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The Roosevelt/Duchesne Ranger District finished stabilizing the High Uintas Wilderness reservoirs on Kidney Lake, Lake Fork drainage, Five Point, Superior, Bluebell and Drift Lake, all on the Yellowstone River drainage (HUPC LYNX, 8/09). Next summer the district will finish the reservoir stabilization process on East Timothy and Deer Lakes. For a complete history of this undertaking, see HUPC Review and LYNX, 4/97, 4/99, 4/01, 8/01, 12/01, 6/02, 2/04, 6/04, 6/06, and 10/07.

Mountain Scene by M. PettisIt appears the Heber/Kamas Ranger District, Uinta-Wasatch-Cache National Forest, has set aside work on the Murdock Mt. Timber Sale (see HUPC LYNX 6/08, 12/08.) However, because the Forest still fixates on timber sales following pine beetle infestations, an utterly silly, ecologically illiterate, and hopeless endeavor, it has a issued a very early proposal to harvest timber on the East and Middle Fork Blacks Fork (see HUPC LYNX 8/09.)

The Pole Mt. Timber Salvage Sale on the Roosevelt/Duchesne Ranger District, Ashley National Forest, has taken one more step to fruition with the release of an Environmental Assessment in August. The timber salvage sale is smack dab in the middle of the 2007 Neola North Fire. There is no reason for this proposal. It will do nothing to control pine beetles nor is it the least bit necessary to assure re-growth of the forest community impacted by the 2007 Neola North Fire.

The Forest Service analysis notes the proposal confers only negative actions on wildlife. Not to worry, they tell us: there is an unlimited amount of adequate and diverse habitat for whatever species may be under consideration outside, near or adjacent to the proposal. No evidence is ever offered. On the other hand, a wonderful opportunity exists to use the site as a research area to determine how this area re-establishes itself. A decision is expected soon.

In August the Evanston/Mt. View Ranger District released the Environmental Analysis (EA) to continue grazing on the Stillwater drainage on the North Slope of the Uintas. It would be something to report if the district honestly reviewed whether this is the place for grazing, but that something did not happen, of course.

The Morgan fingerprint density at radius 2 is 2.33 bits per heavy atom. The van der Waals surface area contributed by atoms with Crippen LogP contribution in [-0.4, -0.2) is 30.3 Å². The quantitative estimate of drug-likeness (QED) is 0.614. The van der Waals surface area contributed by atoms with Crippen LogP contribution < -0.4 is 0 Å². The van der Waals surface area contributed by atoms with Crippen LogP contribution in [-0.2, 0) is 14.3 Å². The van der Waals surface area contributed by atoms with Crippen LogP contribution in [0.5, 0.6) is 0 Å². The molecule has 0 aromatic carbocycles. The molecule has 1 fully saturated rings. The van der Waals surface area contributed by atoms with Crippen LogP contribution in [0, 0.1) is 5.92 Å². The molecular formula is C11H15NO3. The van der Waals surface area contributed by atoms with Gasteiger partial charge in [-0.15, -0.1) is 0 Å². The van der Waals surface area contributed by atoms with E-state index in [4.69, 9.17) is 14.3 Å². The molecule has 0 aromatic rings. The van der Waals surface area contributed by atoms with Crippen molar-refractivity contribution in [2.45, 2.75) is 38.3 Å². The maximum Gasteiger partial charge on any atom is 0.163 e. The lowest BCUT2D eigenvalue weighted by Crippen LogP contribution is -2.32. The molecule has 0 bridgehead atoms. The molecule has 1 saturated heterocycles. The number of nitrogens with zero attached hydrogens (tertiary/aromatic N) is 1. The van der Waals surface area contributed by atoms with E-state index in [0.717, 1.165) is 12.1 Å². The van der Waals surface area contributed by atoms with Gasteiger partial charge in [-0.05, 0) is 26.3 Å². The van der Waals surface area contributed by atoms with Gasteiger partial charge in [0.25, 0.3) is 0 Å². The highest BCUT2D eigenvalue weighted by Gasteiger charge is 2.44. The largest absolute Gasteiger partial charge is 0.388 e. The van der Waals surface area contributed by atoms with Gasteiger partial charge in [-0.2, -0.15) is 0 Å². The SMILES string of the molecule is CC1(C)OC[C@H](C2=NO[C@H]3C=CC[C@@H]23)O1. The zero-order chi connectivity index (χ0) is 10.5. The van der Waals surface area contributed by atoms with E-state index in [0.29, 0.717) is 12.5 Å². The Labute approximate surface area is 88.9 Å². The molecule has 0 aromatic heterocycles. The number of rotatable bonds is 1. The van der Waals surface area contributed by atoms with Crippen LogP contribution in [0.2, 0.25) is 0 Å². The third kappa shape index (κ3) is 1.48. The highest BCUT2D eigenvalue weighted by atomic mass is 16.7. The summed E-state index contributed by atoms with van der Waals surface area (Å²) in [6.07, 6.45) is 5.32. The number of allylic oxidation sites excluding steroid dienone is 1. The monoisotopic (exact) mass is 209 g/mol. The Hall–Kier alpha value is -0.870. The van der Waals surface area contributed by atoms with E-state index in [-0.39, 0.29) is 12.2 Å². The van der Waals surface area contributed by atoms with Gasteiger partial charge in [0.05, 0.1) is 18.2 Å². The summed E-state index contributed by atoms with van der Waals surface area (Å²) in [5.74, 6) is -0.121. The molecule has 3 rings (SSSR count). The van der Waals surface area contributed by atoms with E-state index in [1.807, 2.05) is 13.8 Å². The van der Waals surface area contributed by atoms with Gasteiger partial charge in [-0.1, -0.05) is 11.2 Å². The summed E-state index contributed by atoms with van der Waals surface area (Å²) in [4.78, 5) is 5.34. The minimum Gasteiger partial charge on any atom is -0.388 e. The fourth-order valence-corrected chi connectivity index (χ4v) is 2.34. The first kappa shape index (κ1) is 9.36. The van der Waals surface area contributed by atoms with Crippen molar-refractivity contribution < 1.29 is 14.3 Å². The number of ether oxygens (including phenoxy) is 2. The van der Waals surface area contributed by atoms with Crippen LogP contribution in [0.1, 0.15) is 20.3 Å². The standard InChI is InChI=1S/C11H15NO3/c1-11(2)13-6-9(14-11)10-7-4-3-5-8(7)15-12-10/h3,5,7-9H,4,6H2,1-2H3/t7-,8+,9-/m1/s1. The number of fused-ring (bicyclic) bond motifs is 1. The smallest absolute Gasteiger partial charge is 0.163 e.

The decision was pre-determined and the EA was nothing but pre-formed process: a scoping document was released on this proposal in mid-August allowing comments until 21 September, with a final decision made 9 days later! The EA adopts the minimum objectives for riparian conditions and ground cover without a shred of evidence as to why, other than the obvious--if higher, more ecologically sound objectives were required, the proposed grazing could not occur. Thus, the minimum objectives are selected. The kick in the gut? Because the forest plan allows these objectives to be met over decades, the Forest Service concludes all is well. What audacity!

Nothing new on forest planning. The Ashley revised forest plan rests in some ghostly state (see HUPC LYNX 12/08.) Nothing new on roadless area disposition-- roadless areas are formally protected under a Secretary of Agriculture directive until next summer (see HUPC LYNX 8/09.) Wolves, no longer protected under the Endangered Species Act (ESA) in Idaho and Montana, are being hunted and killed there with some hunting units, at this writing, being closed because quotas were met or exceeded. Grizzly bears are back on the Endangered Species list. Due to climate warming, Pika are disappearing from their rocky talus slopes high in western mountains. The Fish and Wildlife Service is considering data to list the little critter under the ESA. Today the Uintas are quiet and lonely in many places where the once ubiquitous pika sang, chattered and warned each another.

Dick Carter

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